Denshō

Denshō: The Japanese American Legacy Project, located in Seattle WA, is Discover Nikkei Participating Organization since February 2004. Its mission is to preserve the personal testimonies of Japanese Americans who were unjustly incarcerated during World War II, before their memories are extinguished. These irreplaceable firsthand accounts, coupled with historical images, related interviews, and teacher resources, are provided on the Denshō website to explore principles of democracy and to promote tolerance and equal justice for all.

Updated November 2006 

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Common Myths of WWII Incarceration: “More Than Half Were Children”

“Half or more of those removed from the West Coast and incarcerated in concentration camps were children.”

In recent years, this has to have become the most common misstatement of fact about the Japanese American wartime incarceration. It appears all over the place—in print publications, in films and videos, and on various reputable websites. I was reminded of this one most recently when I watched Letters from Camp produced by the Smithsonian Asian Pacific American Center in which Muslim American children and Japanese American former incarcerees read from letters Japanese American children wrote to librarian Clara Breed while imprisoned. Yup, …

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Photographer Russell Lee

Photographer Russell Lee (1903–86) is best recognized for his work with the Farm Security Administration (FSA). His photographic career extended from 1935 until his retirement in 1973. He worked for the largest federal documentary project in the history of the United States, and it was during this time that he documented several hundred images of the forced removal and confinement of Japanese Americans in the spring and summer of 1942.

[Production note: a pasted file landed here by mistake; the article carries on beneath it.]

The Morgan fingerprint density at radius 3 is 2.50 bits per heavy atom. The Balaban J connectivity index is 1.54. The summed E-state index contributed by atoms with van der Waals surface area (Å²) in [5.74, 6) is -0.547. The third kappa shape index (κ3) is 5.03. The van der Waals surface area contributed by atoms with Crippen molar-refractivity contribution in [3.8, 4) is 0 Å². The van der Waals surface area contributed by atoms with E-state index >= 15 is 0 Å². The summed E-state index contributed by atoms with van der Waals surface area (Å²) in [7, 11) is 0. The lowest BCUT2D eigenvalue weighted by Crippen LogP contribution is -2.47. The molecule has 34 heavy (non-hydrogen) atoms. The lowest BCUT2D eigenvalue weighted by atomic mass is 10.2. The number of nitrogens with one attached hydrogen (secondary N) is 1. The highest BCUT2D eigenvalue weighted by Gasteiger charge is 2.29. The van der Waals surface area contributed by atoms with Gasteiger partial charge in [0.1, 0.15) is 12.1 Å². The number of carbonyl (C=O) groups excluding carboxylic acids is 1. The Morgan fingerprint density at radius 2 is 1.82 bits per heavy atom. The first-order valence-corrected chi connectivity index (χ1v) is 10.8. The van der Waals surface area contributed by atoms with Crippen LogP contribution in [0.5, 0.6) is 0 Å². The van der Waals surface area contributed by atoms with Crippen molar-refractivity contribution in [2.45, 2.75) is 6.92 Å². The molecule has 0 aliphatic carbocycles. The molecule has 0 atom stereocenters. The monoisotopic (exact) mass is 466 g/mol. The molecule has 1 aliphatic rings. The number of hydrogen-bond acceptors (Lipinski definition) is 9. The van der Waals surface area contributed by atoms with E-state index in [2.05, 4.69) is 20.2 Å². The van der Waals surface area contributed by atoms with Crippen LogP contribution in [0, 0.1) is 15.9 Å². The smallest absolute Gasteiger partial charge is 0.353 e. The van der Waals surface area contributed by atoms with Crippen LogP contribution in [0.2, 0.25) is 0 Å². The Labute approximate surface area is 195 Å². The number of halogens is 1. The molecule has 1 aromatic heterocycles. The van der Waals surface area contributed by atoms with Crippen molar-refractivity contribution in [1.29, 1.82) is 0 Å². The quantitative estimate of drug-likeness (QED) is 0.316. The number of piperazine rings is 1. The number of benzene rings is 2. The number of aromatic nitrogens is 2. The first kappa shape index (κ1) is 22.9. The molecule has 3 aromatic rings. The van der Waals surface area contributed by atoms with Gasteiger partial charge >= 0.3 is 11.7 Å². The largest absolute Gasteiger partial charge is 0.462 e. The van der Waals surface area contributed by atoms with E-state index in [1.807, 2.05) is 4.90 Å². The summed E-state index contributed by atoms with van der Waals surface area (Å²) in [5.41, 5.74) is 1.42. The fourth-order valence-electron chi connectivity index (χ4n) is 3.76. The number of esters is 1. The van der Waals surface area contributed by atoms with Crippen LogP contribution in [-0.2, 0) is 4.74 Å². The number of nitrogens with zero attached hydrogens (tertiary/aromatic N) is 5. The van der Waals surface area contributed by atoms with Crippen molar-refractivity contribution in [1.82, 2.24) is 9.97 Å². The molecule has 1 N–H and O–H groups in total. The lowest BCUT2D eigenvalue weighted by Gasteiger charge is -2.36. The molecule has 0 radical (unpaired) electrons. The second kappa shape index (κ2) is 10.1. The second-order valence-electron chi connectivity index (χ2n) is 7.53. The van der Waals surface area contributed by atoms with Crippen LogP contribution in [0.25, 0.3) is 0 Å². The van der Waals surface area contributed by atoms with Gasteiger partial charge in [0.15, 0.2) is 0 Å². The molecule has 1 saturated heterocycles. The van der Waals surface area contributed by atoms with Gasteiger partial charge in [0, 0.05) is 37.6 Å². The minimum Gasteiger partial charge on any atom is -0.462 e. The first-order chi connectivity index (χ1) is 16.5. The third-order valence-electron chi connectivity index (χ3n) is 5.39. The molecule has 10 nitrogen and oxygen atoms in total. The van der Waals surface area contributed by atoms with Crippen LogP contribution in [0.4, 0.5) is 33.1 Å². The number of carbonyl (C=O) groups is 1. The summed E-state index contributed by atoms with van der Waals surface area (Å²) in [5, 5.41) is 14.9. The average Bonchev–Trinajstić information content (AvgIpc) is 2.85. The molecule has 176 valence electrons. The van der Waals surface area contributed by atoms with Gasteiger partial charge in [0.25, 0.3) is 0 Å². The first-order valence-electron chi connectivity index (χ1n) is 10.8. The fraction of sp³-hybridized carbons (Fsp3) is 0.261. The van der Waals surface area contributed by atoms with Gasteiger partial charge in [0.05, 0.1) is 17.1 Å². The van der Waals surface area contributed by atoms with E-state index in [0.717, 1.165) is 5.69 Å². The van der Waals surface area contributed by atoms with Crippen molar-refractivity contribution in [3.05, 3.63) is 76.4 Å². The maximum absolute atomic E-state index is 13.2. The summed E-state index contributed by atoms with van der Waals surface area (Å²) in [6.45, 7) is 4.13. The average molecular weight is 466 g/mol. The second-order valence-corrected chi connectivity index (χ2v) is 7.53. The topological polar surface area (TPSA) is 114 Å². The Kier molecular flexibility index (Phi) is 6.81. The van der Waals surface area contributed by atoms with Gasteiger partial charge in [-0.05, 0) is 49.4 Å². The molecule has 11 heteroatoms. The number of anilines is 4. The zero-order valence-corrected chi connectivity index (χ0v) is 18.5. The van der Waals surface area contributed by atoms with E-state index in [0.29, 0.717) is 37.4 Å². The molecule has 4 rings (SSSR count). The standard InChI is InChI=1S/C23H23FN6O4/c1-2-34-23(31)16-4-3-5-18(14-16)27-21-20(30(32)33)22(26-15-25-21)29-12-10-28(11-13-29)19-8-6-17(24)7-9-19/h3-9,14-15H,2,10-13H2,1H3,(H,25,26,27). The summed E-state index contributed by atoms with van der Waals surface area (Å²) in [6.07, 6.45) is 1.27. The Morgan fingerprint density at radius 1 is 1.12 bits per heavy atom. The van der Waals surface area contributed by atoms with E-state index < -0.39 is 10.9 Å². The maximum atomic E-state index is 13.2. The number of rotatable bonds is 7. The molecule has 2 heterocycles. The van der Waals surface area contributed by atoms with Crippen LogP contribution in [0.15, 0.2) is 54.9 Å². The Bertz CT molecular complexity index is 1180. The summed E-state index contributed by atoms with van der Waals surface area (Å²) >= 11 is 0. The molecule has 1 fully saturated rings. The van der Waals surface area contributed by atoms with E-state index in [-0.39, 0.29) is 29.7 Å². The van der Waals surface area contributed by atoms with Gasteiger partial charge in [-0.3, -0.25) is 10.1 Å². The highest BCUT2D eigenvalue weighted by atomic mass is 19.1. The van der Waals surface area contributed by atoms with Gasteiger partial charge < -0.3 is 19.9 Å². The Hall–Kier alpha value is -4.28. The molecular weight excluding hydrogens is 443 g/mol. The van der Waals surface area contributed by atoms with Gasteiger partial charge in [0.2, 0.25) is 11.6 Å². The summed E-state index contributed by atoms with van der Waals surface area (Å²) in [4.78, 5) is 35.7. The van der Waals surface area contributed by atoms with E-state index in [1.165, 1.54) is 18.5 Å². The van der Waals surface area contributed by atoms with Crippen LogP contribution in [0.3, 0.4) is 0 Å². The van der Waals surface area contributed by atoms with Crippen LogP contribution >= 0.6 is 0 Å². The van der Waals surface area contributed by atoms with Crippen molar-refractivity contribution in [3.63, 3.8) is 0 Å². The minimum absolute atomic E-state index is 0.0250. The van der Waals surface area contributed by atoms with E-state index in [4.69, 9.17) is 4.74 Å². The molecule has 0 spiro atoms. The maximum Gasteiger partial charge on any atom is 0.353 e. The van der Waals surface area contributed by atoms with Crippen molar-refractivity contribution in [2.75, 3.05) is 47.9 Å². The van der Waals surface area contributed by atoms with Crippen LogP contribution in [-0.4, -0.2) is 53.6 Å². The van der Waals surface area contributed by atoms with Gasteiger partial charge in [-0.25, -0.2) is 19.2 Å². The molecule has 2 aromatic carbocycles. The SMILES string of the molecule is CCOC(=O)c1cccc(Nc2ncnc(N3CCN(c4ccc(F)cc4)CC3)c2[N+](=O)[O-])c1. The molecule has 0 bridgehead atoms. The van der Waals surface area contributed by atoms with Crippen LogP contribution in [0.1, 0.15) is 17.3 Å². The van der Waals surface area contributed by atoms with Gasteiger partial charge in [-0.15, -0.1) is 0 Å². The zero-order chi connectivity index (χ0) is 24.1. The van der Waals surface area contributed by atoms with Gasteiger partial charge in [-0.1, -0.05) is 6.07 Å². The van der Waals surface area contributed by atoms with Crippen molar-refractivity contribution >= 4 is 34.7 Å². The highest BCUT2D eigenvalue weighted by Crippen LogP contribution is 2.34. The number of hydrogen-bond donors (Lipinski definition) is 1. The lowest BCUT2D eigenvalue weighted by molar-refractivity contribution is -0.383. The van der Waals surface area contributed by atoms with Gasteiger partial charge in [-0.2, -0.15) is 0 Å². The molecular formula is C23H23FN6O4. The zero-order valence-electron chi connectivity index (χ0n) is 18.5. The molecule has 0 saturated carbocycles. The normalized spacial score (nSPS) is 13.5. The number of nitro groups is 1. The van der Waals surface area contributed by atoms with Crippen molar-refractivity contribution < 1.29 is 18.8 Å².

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Early Life

Russell Lee was born on July 21, 1903, in Ottawa, Illinois. His parents divorced when he was five years old and he lost contact with his father. …

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Detention Facility at Nyssa, Oregon

From May to November 1942, Nyssa [pronounced NISS-a], Oregon, served as the site of the first farm labor camp organized during the wartime Japanese American experience. Established as a result of the “Oregon Plan” for the forced removal and confinement of the state’s Nikkei residents, the camp held approximately three hundred fifty laborers at its peak. These workers provided critical agricultural labor in eastern Oregon’s Malheur County. By the summer of 1942, the camp became so well known that the Pacific Citizen referred to it as “the camp without a fence.”1

Organizing the Nyssa Tent Camp

In …

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Oregon Plan

During the April 7, 1942 Salt Lake City governors’ meeting, George K. Aiken, executive secretary to Governor Charles Sprague of Oregon, presented the state’s plan for the forced removal and incarceration of Japanese Americans during World War II. The so-called “Oregon Plan” was ultimately rejected by the War Relocation Authority (WRA) but led to the establishment of a Japanese American farm labor camp in Nyssa, Oregon, the first such labor camp organized during the war.

Background and Development of the Oregon Plan

By mid-March 1942, WRA Director Milton Eisenhower contemplated the establishment of labor camps for Japanese Americans. …

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Terrorism, 1945 Style

One of the articles I’ve been working on for the Densho Encyclopedia on and off is a piece on the terroristic incidents that greeted the first Nisei to return to the West Coast in the early months of 1945. I had remembered reading a bit about houses being burned down, shots fired, and the like and wanted to have a short piece on that mostly forgotten topic.

In looking at the secondary literature, I was surprised to find that very few authors did more than touch on this subject. The book that devotes the most space to this topic, Audrie …

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